We know that because efficacy against COVID-19 hospitalizations only dropped from 94% to 90% for the people who had booster shots. If you hear that the vaccine is 90% effective against COVID-19 hospitalization, could you rephrase that to me and tell me what you think that means?

Ari: The way that most people would interpret that is, “Oh, my gosh, it’s almost complete protection on there’s no way I’m going to be hospitalized or die if I have 95% protection from some bad outcome.”

Chris: Right. There’s no way that I would be hospitalized if I get COVID. If they say 90% effective against COVID-19 associated hospitalizations, in anyone’s mind, that means if I get COVID, then I don’t get hospitalized. First of all, these studies are called tested negative case control designs. What they do is they take people who are equally sick or equally hospitalized, and they calculate vaccine efficacy based on testing negative for the pathogen of interest. In this study, first of all, finding one that was not in the headline, 79% of the people hospitalized for COVID-like illness in the participating hospitals of the Vision Network.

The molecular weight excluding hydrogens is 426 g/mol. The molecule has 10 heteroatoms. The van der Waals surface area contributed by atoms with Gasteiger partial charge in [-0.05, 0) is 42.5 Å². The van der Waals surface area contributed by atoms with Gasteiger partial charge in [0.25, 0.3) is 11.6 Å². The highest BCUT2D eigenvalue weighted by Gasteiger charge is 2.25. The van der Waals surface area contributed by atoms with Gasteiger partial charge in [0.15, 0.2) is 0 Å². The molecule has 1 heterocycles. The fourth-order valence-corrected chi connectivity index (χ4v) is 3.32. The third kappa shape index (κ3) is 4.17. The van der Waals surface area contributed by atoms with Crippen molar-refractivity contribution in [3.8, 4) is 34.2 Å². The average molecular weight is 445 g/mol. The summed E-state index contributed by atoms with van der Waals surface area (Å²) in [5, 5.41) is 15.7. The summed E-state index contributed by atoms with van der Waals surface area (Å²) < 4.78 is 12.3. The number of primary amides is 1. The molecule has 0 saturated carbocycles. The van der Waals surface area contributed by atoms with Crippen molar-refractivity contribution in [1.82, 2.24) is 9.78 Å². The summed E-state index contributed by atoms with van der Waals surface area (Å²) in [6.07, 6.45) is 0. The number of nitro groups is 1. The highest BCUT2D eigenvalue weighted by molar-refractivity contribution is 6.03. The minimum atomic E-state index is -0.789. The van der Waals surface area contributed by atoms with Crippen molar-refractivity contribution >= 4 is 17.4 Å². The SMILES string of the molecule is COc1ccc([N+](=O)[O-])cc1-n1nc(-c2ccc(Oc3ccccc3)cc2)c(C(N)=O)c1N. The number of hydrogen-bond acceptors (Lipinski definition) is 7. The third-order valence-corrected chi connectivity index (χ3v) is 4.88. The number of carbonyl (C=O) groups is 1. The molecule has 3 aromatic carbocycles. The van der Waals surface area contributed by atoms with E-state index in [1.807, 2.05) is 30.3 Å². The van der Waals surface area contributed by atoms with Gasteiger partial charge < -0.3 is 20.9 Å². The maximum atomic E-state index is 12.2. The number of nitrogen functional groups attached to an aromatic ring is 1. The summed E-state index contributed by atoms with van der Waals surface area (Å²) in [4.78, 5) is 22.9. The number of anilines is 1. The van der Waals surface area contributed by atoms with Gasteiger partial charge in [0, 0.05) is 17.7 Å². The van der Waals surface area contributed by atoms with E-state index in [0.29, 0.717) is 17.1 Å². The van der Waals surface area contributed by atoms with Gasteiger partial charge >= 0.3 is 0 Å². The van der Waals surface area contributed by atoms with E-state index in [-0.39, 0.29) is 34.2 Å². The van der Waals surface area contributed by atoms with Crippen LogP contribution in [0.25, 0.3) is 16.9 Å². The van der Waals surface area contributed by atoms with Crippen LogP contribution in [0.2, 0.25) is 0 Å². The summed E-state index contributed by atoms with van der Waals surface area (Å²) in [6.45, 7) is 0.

Across 89,000 hospitalizations between late August of 2021, and early January of 2022, 79% tested negative for COVID. The first thing is, every time you hear numbers like blah, blah, blah, happened to COVID patients in the hospital, you have to ask, what about the 80% of people not included in your data who are hospitalized for COVID-like illness? Why are you not telling me about 80% of the people hospitalized with respiratory failure? That’s the first thing.

Ari: Chris, I’ll let you complete the second thing, there’s something I want to interject, but go ahead.

Chris: Well, the second thing is that 57% of them are vaccinated. When they say, “90% effective against COVID-19 associated hospitalizations,” they mean that if you are hospitalized with respiratory failure, pneumonia, trouble breathing, cough, fever, vomiting, and diarrhea, the vaccine is 90% effective at making you test negative for COVID. That’s not what anyone thinks what that means when they’re 90% effective against COVID-19 associated hospitalizations. Just to tie it all together, we now know that what’s happening in the real world looks very similar to what we were worried it might look like in December 2020, when Peter Doshi raised our concerns about the PCR negative COVID-like illness. Pfizer trial, real-life, same problem [crosstalk] you’re going to say?